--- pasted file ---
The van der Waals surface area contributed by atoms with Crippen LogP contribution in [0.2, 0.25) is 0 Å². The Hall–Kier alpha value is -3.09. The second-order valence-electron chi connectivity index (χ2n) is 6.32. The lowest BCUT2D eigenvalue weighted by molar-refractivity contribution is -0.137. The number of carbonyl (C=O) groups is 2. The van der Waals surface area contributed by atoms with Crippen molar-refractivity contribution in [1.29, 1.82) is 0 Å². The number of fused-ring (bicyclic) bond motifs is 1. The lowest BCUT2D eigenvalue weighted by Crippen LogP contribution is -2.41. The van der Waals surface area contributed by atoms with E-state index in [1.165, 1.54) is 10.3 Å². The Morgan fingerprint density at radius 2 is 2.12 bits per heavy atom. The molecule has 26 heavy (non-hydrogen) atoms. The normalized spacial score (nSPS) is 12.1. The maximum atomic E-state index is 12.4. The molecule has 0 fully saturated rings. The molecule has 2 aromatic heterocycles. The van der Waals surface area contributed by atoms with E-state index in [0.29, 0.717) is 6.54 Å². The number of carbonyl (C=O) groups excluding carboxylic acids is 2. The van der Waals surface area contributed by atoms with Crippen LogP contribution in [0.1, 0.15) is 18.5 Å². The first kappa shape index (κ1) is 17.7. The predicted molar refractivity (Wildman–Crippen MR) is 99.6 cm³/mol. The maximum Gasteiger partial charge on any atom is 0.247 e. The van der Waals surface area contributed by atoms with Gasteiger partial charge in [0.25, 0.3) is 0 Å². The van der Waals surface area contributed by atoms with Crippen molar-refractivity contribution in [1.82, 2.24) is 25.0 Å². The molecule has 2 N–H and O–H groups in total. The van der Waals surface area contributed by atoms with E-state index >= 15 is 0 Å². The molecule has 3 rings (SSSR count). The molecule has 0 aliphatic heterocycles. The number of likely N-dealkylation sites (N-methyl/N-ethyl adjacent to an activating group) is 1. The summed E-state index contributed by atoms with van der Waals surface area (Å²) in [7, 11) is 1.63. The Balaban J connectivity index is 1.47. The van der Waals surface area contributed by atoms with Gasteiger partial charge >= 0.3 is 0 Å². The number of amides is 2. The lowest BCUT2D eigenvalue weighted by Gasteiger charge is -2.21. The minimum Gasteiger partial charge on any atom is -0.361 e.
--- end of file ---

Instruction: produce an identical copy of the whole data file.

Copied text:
The van der Waals surface area contributed by atoms with Crippen LogP contribution in [0.2, 0.25) is 0 Å². The Hall–Kier alpha value is -3.09. The second-order valence-electron chi connectivity index (χ2n) is 6.32. The lowest BCUT2D eigenvalue weighted by molar-refractivity contribution is -0.137. The number of carbonyl (C=O) groups is 2. The van der Waals surface area contributed by atoms with Crippen molar-refractivity contribution in [1.29, 1.82) is 0 Å². The number of fused-ring (bicyclic) bond motifs is 1. The lowest BCUT2D eigenvalue weighted by Crippen LogP contribution is -2.41. The van der Waals surface area contributed by atoms with E-state index in [1.165, 1.54) is 10.3 Å². The Morgan fingerprint density at radius 2 is 2.12 bits per heavy atom. The molecule has 26 heavy (non-hydrogen) atoms. The normalized spacial score (nSPS) is 12.1. The maximum atomic E-state index is 12.4. The molecule has 0 fully saturated rings. The molecule has 2 aromatic heterocycles. The van der Waals surface area contributed by atoms with E-state index in [0.29, 0.717) is 6.54 Å². The number of carbonyl (C=O) groups excluding carboxylic acids is 2. The van der Waals surface area contributed by atoms with Crippen LogP contribution in [0.1, 0.15) is 18.5 Å². The first kappa shape index (κ1) is 17.7. The predicted molar refractivity (Wildman–Crippen MR) is 99.6 cm³/mol. The maximum Gasteiger partial charge on any atom is 0.247 e. The van der Waals surface area contributed by atoms with Gasteiger partial charge in [0.25, 0.3) is 0 Å². The van der Waals surface area contributed by atoms with Crippen molar-refractivity contribution in [1.82, 2.24) is 25.0 Å². The molecule has 2 N–H and O–H groups in total. The van der Waals surface area contributed by atoms with E-state index >= 15 is 0 Å². The molecule has 3 rings (SSSR count). The molecule has 0 aliphatic heterocycles. The number of likely N-dealkylation sites (N-methyl/N-ethyl adjacent to an activating group) is 1. The summed E-state index contributed by atoms with van der Waals surface area (Å²) in [7, 11) is 1.63. The Balaban J connectivity index is 1.47. The van der Waals surface area contributed by atoms with Gasteiger partial charge >= 0.3 is 0 Å². The number of amides is 2. The lowest BCUT2D eigenvalue weighted by Gasteiger charge is -2.21. The minimum Gasteiger partial charge on any atom is -0.361 e.